Vegan Gochujang (Pepper Paste) Bulgogi Recipe
So Gochujang-bulgogi is the Korean pepper paste version of bulgogi. In Korea, the pepper paste bulgogi is just as popular as the soy sauce bulgogi, which is considered more traditional. Especially if you go towards the Northeast – Gangwon province, pepper paste bulgogi is really REALLY popular. Hope you try it, you will love it if you like bulgogi and also like spicy food! ;)
Vegan Gochujang (Korean Pepper Paste) Bulgogi Recipe (serves 5-6)
2lb of seitan or tempeh, sliced (we prefer the seitan when we make the pepper paste version)
1-2 head red leaf lettuce (or leafy green of your choice)
1/2 bulb garlic (halved for grilling)
1 large white or yellow onion (sliced)
6 Tbsp Korean pepper paste
1 Tbsp Korean pepper powder (optional, if you add this for a thicker, grainier consistency, you can decrease the amount of pepper paste a bit)
2 Tbsp garlic, minced or crushed
1 Tbsp soy sauce
2-3 Tbsp agave or sugar
2 Tbsp sesame oil
4 tsp minced ginger
1 tsp ground black pepper
1 Tbsp sesame seeds
1 Tbsp white cooking wine or mirin
4 scallions (chopped)
4 green/red Korean peppers (diced)
Sauce: ssamjang or gochujang (Korean pepper paste)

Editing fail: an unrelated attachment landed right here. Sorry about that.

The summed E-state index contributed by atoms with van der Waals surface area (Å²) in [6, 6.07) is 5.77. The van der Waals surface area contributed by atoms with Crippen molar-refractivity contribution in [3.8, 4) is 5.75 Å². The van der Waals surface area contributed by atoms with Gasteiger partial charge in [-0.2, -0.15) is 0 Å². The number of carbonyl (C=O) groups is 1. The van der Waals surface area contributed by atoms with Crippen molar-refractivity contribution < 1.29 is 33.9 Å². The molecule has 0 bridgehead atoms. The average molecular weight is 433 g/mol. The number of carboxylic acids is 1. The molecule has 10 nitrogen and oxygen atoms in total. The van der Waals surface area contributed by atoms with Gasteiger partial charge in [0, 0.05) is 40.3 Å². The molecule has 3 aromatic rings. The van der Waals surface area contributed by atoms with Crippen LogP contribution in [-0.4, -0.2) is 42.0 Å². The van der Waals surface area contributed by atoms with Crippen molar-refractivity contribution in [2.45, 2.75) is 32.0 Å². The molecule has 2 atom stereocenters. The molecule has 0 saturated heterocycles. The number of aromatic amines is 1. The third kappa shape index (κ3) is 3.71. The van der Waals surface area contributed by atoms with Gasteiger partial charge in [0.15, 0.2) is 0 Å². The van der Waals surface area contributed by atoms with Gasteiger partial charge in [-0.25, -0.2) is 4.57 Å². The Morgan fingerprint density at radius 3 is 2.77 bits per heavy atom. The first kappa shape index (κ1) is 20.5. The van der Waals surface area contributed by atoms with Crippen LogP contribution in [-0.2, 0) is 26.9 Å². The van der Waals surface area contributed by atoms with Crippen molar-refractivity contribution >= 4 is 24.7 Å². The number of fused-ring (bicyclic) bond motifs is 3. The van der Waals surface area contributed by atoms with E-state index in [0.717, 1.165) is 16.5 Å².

1. Slice the narrow end of the seitan/tempeh into 1/2″ slices. You want it thick enough to hold together as you mix it, but narrow enough to soak up the marinade well.
2. Mix the marinade together and marinate the seitan/tempeh and onions in it, at least half an hour to 2 hours. Be sure to stir now and then to ensure it marinates well.
3. You’re now ready to grill your seitan/tempeh, garlic, onions and peppers. You can also just saute it, but really grilling is much better. If you’ve got some extra marinade left, you can spoon a little over everything while it grills.
4. When it’s done, serve by taking a lettuce leaf, adding a bit of your sauce of choice (ssamjang or gochujang), the seitan/tempeh, garlic, onions. You add rice and some kimchi if you feel like it. Wrap it up like a taco and eat!
This is our homemade seitan! (Yum. It’s really delicious even without any seasoning.) You can also find loaves of frozen wheat gluten in some Asian grocery stores’ freezer section and most grocery stores now carry seitan and/or tempeh in their organic food section.
Don’t forget that it can be that much tastier if you use a grill, but you can also just saute it in a skillet if you haven’t picked one up yet.
Delicious! If you want to eat it like an authentic Korean, you put the whole thing in your mouth at one go. We’ve noticed that kids also enjoy this challenge, but keep in mind that the leaf lettuce in Korea is much more bite-size friendly, so you’d be better off using smaller leaves or tearing them into smaller pieces to keep things truly bite-sized!